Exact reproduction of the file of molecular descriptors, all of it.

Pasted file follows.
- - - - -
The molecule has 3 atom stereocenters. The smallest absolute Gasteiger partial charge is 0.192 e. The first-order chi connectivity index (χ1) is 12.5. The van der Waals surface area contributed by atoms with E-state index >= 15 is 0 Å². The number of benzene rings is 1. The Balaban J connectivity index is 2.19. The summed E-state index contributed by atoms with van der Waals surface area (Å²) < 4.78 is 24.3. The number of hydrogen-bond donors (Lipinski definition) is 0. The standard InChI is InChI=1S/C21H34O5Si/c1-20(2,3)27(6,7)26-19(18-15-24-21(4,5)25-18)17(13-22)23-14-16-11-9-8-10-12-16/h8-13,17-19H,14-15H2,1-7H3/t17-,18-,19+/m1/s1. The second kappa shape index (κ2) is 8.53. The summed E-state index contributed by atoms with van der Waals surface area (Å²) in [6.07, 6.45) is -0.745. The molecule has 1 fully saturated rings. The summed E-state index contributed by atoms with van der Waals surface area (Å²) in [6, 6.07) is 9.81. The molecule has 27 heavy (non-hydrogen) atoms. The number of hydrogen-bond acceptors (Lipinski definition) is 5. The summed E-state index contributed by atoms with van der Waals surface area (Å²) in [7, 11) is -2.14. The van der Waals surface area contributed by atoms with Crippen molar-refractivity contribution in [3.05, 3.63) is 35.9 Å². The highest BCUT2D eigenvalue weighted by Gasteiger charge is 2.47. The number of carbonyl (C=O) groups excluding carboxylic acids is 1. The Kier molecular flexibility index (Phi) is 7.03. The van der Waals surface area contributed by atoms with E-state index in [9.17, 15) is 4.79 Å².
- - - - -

The molecule has 3 atom stereocenters. The smallest absolute Gasteiger partial charge is 0.192 e. The first-order chi connectivity index (χ1) is 12.5. The van der Waals surface area contributed by atoms with E-state index >= 15 is 0 Å². The number of benzene rings is 1. The Balaban J connectivity index is 2.19. The summed E-state index contributed by atoms with van der Waals surface area (Å²) < 4.78 is 24.3. The number of hydrogen-bond donors (Lipinski definition) is 0. The standard InChI is InChI=1S/C21H34O5Si/c1-20(2,3)27(6,7)26-19(18-15-24-21(4,5)25-18)17(13-22)23-14-16-11-9-8-10-12-16/h8-13,17-19H,14-15H2,1-7H3/t17-,18-,19+/m1/s1. The second kappa shape index (κ2) is 8.53. The summed E-state index contributed by atoms with van der Waals surface area (Å²) in [6.07, 6.45) is -0.745. The molecule has 1 fully saturated rings. The summed E-state index contributed by atoms with van der Waals surface area (Å²) in [6, 6.07) is 9.81. The molecule has 27 heavy (non-hydrogen) atoms. The number of hydrogen-bond acceptors (Lipinski definition) is 5. The summed E-state index contributed by atoms with van der Waals surface area (Å²) in [7, 11) is -2.14. The van der Waals surface area contributed by atoms with Crippen molar-refractivity contribution in [3.05, 3.63) is 35.9 Å². The highest BCUT2D eigenvalue weighted by Gasteiger charge is 2.47. The number of carbonyl (C=O) groups excluding carboxylic acids is 1. The Kier molecular flexibility index (Phi) is 7.03. The van der Waals surface area contributed by atoms with E-state index in [9.17, 15) is 4.79 Å².